Black Book

Starring: Carice van Houten, Sebastian Koch, Thom Hoffman and Halina Reijn
Tartan Video
RRP: 29.99
Certificate: 15
Available 24 September 2007

Whilst trying to flee Holland in 1944 Rachel Stein, a Jewish singer, and her family fall foul of the German occupational forces. Her family is killed and Rachel has to go into hiding. She is eventually recruited into the Dutch resistance and uses her, not inconsiderable, charms to seduce and sleep with Ludwig Muntze, a local SS officer. Although Rachel's dyed hair disguises her lineage, Muntze quickly discovers the ploy, but by that time the two are lovers for real. Overcoming prejudices of race and creed, Muntze uses his power to protect Rachel, but it's a protection which marks them both out for death...

Black Book (Zwartboek 2006) is the latest movie from director Paul Verhoeven and is written in collaboration with Gerard Soeteman, who has worked mainly in Dutch film and television. Verhoeven and Soeteman collaborated extensively in the mid seventies and eighties on films including Flesh and Blood (1985), De Vierde Man (The 4th Man 1983) and Keetje Tippel (1975).

The DVD version has already been on the shelves for some time, so why contemplate buying the Blu-ray? In a word, quality. The transition to a high definition version has to be seen to be believed. With six times more picture quality than a DVD the colours are more vibrant, the detail stunning. After this, watching the DVD is a bit like watching your old VHS tapes once you've seen what Blu-ray can do for a film.

However, what's even more impressive is that Tartan have also made the very sensible decision to package each Blu-ray with its equivalent DVD, so if your still saving for a player then you can watch the DVD until your new toy arrives.

Although the technology is still in its relative infancy - and there is still a format war, which can only hurt both camps, going on with Blu-ray and HD formats - for a true lover of films the extra level of detail and the uncompressed audio is a god send.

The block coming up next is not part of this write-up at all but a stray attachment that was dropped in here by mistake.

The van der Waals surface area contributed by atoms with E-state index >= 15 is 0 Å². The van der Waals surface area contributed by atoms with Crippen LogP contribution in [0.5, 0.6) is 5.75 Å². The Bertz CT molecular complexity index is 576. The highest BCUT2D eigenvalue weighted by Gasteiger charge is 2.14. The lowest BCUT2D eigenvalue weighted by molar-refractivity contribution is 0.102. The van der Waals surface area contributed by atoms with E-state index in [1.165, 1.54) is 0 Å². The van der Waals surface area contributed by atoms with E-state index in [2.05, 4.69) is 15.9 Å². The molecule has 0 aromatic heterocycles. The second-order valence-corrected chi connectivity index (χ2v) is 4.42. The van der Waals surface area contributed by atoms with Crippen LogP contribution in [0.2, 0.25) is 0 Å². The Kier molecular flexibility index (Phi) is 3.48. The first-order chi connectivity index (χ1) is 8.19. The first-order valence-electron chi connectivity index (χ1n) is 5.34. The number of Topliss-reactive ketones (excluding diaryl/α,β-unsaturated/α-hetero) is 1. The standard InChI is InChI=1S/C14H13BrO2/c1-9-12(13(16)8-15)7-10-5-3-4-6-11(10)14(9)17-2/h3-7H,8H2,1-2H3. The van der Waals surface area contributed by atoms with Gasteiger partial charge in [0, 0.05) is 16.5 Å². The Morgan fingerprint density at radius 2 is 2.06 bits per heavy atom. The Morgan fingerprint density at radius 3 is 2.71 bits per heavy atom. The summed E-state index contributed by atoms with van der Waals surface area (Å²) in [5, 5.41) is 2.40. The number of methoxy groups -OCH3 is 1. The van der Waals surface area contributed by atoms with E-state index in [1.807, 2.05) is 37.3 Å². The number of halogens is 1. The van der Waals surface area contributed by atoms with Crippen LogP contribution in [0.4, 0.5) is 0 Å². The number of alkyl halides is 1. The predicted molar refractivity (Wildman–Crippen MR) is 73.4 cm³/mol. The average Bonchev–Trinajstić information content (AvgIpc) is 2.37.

Black Book remains as impressive on the second watch as it was when I reviewed the DVD. The movie does what Pearl Harbour could not; inject a new lease of life into the war film genre. Carice van Houton is mesmerising on the screen, her portrayal of Rachel faultless. Ok, so you have to suspend disbelief that a Jewish woman would fall in love with a member of the regime that wiped out her whole family, but is you can get past this then her relationship with Muntze is at the same time touching and tragic.

Muntze, himself is an affable Nazi, trying to negotiate a truce with the resistance, having realised that the war is all but lost. Like the character of Rachel, we are asked to ignore Muntze's presumed previous actions against the Dutch people in order to make him a more acceptable character. Verhoeven even throws in Muntz's dead family to garner sympathy from both Rachel and the audience.

One of the great characters in the film is the seemingly, always sweaty and more than slightly porcine Gunther played by Waldemar Kobus, who embodies all the irredeemable qualities associated with movie Nazi's with such gusto, that he quickly becomes a character you will love to hate.

One of the problems of such a new format is the extras which are usually only up to DVD quality and this remains the same with Black Book. Tartan has cleverly gotten around this limitation by placing the three in windows, so as not to shock the poor audience with the quality of their DVD collection.

If you have a Blu-ray player, or intend to buy one, investing in Tartan's Black Book is a no brainer, great film, great quality, a format that beats DVD hands down.

Charles Packer

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